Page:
Monday, 19 January 2015

Whiplash (2014)

The inspirational music teacher you’ve never had before

Whiplash has a singular gimmick: imagine if the teacher in that inspirational music teacher drama (Mr Holland’s Opus, Les Choristes, Dangerous Minds, School of Rock, etc.) were played by the abusive, sadistic, F-bomb dropping drill sergeant from Full Metal Jacket or the perpetually angry Pai Mei from Kill Bill.

JK Simmons is that drill sergeant from hell, cast as a legendary teacher in a fictional New York jazz conservatory. An invitation to play in Mr Neiman’s competition band means you’re set for life if you make an impression with the judges at the nationals but before then you’ll have to put up with the hairdryer treatment (and then some) in his equally legendary rehearsal sessions. Miles Teller is the middle class kid with no musical background, big dreams, and some talent at drumming (but is it enough?) who is inducted into a world of fear, pain, self-loathing, and dread.

On his first rehearsal, the young man is reduced to tears, mocked for tearing up, and then berated for slobbering all over the drum set. What follows is a boot camp drama set in a music school populated by a cast of characters who are all, save for the drill sergeant mentor, in the wrong genre altogether. But what makes Whiplash a must-see is how writer-director Chazelle, Teller, and Simmons conspire to make the emotionally gruelling boot camp drama fit the genre expectations of the inspirational teacher drama, right under our noses.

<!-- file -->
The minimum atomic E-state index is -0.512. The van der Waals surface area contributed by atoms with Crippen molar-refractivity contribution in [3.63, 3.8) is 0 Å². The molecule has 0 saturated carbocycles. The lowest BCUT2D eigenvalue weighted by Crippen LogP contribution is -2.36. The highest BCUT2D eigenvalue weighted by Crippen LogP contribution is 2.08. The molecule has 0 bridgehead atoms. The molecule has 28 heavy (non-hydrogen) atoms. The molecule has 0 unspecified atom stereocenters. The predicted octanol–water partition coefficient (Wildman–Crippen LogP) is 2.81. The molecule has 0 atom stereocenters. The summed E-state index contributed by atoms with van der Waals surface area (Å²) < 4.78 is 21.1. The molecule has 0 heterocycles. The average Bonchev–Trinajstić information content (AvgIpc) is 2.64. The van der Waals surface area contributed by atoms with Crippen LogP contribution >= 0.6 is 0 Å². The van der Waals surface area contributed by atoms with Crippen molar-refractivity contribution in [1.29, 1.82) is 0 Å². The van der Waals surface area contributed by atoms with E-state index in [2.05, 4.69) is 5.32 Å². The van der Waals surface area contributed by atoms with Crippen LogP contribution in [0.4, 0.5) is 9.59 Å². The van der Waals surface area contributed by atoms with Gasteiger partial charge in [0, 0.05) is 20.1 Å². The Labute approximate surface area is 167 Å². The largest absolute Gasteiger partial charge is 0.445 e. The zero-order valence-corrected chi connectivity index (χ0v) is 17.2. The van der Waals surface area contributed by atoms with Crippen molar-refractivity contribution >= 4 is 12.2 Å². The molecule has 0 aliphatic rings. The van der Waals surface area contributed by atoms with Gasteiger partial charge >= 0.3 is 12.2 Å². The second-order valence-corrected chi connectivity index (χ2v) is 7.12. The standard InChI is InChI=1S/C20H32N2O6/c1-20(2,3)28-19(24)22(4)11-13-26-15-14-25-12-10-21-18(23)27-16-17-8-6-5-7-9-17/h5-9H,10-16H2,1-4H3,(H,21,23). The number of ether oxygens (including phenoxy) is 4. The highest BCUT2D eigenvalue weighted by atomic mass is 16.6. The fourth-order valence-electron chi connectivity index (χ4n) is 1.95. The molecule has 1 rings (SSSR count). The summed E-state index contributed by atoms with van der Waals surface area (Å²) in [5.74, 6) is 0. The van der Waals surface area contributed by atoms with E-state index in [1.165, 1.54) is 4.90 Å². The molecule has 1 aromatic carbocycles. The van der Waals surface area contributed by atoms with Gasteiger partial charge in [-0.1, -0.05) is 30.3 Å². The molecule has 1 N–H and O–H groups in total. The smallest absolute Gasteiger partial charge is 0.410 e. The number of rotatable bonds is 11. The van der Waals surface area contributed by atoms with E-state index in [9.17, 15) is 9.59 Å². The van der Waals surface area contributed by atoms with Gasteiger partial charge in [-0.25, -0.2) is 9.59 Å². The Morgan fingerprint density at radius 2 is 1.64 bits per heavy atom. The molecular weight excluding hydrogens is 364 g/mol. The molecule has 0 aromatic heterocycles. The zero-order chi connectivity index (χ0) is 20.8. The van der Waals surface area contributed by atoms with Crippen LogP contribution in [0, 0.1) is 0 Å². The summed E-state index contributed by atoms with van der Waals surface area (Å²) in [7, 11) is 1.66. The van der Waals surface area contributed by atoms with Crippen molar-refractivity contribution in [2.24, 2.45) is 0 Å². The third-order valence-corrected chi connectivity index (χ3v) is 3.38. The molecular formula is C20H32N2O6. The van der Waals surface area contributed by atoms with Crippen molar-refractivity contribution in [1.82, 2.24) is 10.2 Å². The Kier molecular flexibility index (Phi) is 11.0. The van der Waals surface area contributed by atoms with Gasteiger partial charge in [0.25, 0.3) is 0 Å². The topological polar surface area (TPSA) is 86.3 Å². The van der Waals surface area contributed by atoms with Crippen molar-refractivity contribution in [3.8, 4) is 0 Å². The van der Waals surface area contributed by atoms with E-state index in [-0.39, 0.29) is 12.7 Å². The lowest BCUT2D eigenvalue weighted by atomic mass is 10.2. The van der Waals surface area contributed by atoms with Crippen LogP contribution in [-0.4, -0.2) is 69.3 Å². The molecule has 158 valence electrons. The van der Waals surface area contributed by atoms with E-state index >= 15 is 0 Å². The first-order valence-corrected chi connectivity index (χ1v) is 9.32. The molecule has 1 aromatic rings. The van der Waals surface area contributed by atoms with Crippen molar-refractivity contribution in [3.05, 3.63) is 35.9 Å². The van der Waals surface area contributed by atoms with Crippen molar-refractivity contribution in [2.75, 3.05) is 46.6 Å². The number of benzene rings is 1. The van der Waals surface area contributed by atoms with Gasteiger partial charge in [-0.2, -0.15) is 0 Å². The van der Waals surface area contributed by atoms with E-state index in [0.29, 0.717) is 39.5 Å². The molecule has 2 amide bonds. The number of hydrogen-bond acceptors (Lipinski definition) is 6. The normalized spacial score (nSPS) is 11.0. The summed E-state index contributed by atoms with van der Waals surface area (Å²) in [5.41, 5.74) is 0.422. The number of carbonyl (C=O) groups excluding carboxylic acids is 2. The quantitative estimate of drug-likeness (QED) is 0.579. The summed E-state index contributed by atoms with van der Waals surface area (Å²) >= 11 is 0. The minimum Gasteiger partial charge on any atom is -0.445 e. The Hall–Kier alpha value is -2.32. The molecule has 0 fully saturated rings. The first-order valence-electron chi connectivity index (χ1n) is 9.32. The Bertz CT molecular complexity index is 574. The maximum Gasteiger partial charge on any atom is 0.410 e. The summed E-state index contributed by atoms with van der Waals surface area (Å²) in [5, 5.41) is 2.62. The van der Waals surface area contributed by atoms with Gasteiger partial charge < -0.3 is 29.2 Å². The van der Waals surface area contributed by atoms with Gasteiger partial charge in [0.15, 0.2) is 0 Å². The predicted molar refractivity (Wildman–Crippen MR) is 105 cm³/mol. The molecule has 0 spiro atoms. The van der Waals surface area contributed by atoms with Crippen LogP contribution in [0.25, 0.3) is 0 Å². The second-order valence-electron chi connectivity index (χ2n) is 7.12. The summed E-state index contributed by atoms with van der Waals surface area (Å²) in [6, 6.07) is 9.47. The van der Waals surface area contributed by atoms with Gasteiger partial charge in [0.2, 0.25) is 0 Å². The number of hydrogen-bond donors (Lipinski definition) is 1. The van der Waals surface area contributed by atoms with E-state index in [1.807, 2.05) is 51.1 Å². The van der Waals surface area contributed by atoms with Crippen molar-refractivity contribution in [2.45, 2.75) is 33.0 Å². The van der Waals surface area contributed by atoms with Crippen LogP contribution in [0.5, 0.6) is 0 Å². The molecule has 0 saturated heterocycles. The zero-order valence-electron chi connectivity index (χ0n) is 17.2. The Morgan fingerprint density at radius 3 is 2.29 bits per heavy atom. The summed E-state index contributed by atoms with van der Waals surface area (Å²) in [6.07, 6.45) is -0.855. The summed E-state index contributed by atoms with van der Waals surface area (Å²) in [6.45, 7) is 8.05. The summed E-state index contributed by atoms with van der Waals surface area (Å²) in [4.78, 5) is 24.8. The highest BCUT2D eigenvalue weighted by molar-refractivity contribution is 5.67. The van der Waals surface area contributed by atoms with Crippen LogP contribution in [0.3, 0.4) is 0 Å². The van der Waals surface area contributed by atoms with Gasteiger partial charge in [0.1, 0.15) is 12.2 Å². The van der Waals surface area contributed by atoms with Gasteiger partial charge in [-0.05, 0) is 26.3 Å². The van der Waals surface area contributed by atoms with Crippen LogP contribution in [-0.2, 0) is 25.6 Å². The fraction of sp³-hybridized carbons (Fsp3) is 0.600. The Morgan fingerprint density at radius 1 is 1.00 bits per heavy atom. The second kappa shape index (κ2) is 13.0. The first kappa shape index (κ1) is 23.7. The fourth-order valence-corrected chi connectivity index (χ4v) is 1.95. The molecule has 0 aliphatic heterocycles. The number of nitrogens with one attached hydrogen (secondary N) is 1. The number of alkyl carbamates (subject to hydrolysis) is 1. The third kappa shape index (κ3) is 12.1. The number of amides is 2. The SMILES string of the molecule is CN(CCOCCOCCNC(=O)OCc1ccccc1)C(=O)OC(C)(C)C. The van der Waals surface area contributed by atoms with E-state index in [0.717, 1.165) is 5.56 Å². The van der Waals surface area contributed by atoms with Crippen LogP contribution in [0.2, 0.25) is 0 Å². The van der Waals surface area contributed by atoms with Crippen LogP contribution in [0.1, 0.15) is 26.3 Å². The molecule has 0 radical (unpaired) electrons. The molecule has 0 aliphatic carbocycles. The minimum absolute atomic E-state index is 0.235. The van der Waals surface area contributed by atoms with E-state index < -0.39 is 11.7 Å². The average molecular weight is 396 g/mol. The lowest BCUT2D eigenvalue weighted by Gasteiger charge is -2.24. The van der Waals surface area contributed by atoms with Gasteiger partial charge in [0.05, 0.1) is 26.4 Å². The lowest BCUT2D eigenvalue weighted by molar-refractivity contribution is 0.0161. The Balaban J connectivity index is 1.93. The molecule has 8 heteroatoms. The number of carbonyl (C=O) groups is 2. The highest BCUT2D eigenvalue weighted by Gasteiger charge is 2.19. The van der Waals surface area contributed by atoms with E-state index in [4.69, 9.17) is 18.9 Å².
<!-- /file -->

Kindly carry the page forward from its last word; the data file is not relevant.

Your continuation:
Simmons gets to chew the scenery and set it on fire, but he also has to convince the audience that there’s a method in his madness: he’s doing it for the good of everyone (especially the much picked-on and long-suffering newbie student), and that there’s a beautiful pay-off in the end. The entire film falls on his shoulders; it is his performance that determines if the film’s gimmick succeeds or fails.

It’s a task made more difficult because of the fanciful script. Whiplash bears as much correspondence to actual jazz and jazz conservatories as say, Darren Aronofsky’s Black Swan had anything to do with actual ballet and dance companies. The script simply gets music rehearsals and jazz so, so wrong. But it is Simmons whose raw emotionality and conviction that saves the script and the film’s gimmick again and again, and makes Whiplash a memorable, even inspirational drama.

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